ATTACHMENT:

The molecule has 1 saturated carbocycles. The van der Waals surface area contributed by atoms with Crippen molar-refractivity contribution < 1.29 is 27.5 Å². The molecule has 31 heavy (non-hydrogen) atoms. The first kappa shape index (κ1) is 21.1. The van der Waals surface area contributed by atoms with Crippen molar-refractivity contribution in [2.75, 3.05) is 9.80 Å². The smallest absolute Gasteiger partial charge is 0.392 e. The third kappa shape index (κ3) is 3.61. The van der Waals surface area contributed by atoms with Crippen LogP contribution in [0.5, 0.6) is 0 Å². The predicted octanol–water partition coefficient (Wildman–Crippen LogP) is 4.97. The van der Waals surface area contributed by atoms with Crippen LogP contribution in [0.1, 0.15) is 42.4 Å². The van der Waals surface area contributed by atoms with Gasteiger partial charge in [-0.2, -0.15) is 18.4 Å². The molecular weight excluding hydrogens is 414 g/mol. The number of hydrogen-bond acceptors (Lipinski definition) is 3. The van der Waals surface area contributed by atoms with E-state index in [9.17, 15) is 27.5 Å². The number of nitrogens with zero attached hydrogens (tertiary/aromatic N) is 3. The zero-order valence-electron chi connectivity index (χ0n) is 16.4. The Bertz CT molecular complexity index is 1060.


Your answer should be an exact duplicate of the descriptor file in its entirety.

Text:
The molecule has 1 saturated carbocycles. The van der Waals surface area contributed by atoms with Crippen molar-refractivity contribution < 1.29 is 27.5 Å². The molecule has 31 heavy (non-hydrogen) atoms. The first kappa shape index (κ1) is 21.1. The van der Waals surface area contributed by atoms with Crippen molar-refractivity contribution in [2.75, 3.05) is 9.80 Å². The smallest absolute Gasteiger partial charge is 0.392 e. The third kappa shape index (κ3) is 3.61. The van der Waals surface area contributed by atoms with Crippen LogP contribution in [0.5, 0.6) is 0 Å². The predicted octanol–water partition coefficient (Wildman–Crippen LogP) is 4.97. The van der Waals surface area contributed by atoms with Crippen LogP contribution in [0.1, 0.15) is 42.4 Å². The van der Waals surface area contributed by atoms with Gasteiger partial charge in [-0.2, -0.15) is 18.4 Å². The molecular weight excluding hydrogens is 414 g/mol. The number of hydrogen-bond acceptors (Lipinski definition) is 3. The van der Waals surface area contributed by atoms with E-state index in [9.17, 15) is 27.5 Å². The number of nitrogens with zero attached hydrogens (tertiary/aromatic N) is 3. The zero-order valence-electron chi connectivity index (χ0n) is 16.4. The Bertz CT molecular complexity index is 1060.